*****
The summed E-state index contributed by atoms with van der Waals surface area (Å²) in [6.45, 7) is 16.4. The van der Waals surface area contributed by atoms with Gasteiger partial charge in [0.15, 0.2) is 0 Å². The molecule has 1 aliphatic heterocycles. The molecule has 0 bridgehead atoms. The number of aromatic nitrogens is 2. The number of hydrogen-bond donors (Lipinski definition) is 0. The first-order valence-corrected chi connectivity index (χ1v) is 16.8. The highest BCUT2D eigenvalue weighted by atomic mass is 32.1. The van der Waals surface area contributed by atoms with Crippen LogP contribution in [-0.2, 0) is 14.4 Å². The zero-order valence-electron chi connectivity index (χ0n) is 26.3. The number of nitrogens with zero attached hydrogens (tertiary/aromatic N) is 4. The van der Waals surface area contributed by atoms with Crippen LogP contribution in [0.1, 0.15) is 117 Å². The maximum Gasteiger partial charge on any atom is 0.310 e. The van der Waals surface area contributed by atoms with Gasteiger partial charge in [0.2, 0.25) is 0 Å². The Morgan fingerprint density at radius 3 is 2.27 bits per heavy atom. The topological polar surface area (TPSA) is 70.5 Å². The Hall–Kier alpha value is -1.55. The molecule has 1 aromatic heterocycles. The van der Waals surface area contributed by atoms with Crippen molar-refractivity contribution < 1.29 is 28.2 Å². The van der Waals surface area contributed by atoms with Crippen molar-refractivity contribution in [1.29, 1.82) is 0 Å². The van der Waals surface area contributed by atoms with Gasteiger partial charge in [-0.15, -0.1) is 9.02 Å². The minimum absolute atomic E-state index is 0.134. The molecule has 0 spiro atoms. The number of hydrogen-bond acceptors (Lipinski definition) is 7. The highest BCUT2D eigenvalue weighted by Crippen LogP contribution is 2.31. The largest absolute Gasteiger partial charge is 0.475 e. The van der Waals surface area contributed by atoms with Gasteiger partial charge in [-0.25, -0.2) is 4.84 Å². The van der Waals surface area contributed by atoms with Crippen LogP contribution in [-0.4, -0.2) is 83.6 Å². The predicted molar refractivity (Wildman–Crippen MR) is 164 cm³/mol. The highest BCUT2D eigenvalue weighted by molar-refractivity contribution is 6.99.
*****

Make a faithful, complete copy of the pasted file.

The summed E-state index contributed by atoms with van der Waals surface area (Å²) in [6.45, 7) is 16.4. The van der Waals surface area contributed by atoms with Gasteiger partial charge in [0.15, 0.2) is 0 Å². The molecule has 1 aliphatic heterocycles. The molecule has 0 bridgehead atoms. The number of aromatic nitrogens is 2. The number of hydrogen-bond donors (Lipinski definition) is 0. The first-order valence-corrected chi connectivity index (χ1v) is 16.8. The highest BCUT2D eigenvalue weighted by atomic mass is 32.1. The van der Waals surface area contributed by atoms with Crippen LogP contribution in [-0.2, 0) is 14.4 Å². The zero-order valence-electron chi connectivity index (χ0n) is 26.3. The number of nitrogens with zero attached hydrogens (tertiary/aromatic N) is 4. The van der Waals surface area contributed by atoms with Crippen LogP contribution in [0.1, 0.15) is 117 Å². The maximum Gasteiger partial charge on any atom is 0.310 e. The van der Waals surface area contributed by atoms with Gasteiger partial charge in [0.2, 0.25) is 0 Å². The Morgan fingerprint density at radius 3 is 2.27 bits per heavy atom. The topological polar surface area (TPSA) is 70.5 Å². The Hall–Kier alpha value is -1.55. The molecule has 1 aromatic heterocycles. The van der Waals surface area contributed by atoms with Crippen molar-refractivity contribution < 1.29 is 28.2 Å². The van der Waals surface area contributed by atoms with Crippen molar-refractivity contribution in [1.29, 1.82) is 0 Å². The van der Waals surface area contributed by atoms with Gasteiger partial charge in [-0.15, -0.1) is 9.02 Å². The minimum absolute atomic E-state index is 0.134. The molecule has 0 spiro atoms. The number of hydrogen-bond acceptors (Lipinski definition) is 7. The highest BCUT2D eigenvalue weighted by Crippen LogP contribution is 2.31. The largest absolute Gasteiger partial charge is 0.475 e. The van der Waals surface area contributed by atoms with Gasteiger partial charge in [-0.25, -0.2) is 4.84 Å². The van der Waals surface area contributed by atoms with Crippen LogP contribution in [-0.4, -0.2) is 83.6 Å². The predicted molar refractivity (Wildman–Crippen MR) is 164 cm³/mol. The highest BCUT2D eigenvalue weighted by molar-refractivity contribution is 6.99.